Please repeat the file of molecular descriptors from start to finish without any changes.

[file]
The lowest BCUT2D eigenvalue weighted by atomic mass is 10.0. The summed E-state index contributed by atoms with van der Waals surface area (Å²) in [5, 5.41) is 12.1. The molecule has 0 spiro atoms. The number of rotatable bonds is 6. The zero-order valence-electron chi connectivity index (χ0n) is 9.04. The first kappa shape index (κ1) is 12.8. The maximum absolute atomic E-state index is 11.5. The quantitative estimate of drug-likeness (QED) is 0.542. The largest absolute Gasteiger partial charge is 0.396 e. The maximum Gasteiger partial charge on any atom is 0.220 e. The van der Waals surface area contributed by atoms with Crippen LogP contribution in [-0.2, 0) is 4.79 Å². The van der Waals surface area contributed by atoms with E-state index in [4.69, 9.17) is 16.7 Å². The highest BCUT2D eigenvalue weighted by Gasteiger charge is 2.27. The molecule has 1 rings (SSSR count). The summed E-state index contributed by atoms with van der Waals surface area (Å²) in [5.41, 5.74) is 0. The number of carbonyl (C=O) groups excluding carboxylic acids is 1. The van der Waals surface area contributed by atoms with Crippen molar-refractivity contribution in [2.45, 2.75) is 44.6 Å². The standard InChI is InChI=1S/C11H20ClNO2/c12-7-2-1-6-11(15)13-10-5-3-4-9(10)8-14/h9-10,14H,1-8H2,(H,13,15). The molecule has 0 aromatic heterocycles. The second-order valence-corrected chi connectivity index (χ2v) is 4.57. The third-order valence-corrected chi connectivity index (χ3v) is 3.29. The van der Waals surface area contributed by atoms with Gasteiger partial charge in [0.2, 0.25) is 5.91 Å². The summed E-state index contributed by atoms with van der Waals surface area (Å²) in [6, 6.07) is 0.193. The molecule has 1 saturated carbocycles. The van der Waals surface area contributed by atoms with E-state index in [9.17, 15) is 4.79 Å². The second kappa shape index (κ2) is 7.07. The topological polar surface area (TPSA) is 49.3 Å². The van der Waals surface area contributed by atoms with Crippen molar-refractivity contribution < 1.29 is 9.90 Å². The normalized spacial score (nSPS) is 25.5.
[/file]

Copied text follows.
The lowest BCUT2D eigenvalue weighted by atomic mass is 10.0. The summed E-state index contributed by atoms with van der Waals surface area (Å²) in [5, 5.41) is 12.1. The molecule has 0 spiro atoms. The number of rotatable bonds is 6. The zero-order valence-electron chi connectivity index (χ0n) is 9.04. The first kappa shape index (κ1) is 12.8. The maximum absolute atomic E-state index is 11.5. The quantitative estimate of drug-likeness (QED) is 0.542. The largest absolute Gasteiger partial charge is 0.396 e. The maximum Gasteiger partial charge on any atom is 0.220 e. The van der Waals surface area contributed by atoms with Crippen LogP contribution in [-0.2, 0) is 4.79 Å². The van der Waals surface area contributed by atoms with E-state index in [4.69, 9.17) is 16.7 Å². The highest BCUT2D eigenvalue weighted by Gasteiger charge is 2.27. The molecule has 1 rings (SSSR count). The summed E-state index contributed by atoms with van der Waals surface area (Å²) in [5.41, 5.74) is 0. The number of carbonyl (C=O) groups excluding carboxylic acids is 1. The van der Waals surface area contributed by atoms with Crippen molar-refractivity contribution in [2.45, 2.75) is 44.6 Å². The standard InChI is InChI=1S/C11H20ClNO2/c12-7-2-1-6-11(15)13-10-5-3-4-9(10)8-14/h9-10,14H,1-8H2,(H,13,15). The molecule has 0 aromatic heterocycles. The second-order valence-corrected chi connectivity index (χ2v) is 4.57. The third-order valence-corrected chi connectivity index (χ3v) is 3.29. The van der Waals surface area contributed by atoms with Gasteiger partial charge in [0.2, 0.25) is 5.91 Å². The summed E-state index contributed by atoms with van der Waals surface area (Å²) in [6, 6.07) is 0.193. The molecule has 1 saturated carbocycles. The van der Waals surface area contributed by atoms with E-state index in [9.17, 15) is 4.79 Å². The second kappa shape index (κ2) is 7.07. The topological polar surface area (TPSA) is 49.3 Å². The van der Waals surface area contributed by atoms with Crippen molar-refractivity contribution < 1.29 is 9.90 Å². The normalized spacial score (nSPS) is 25.5.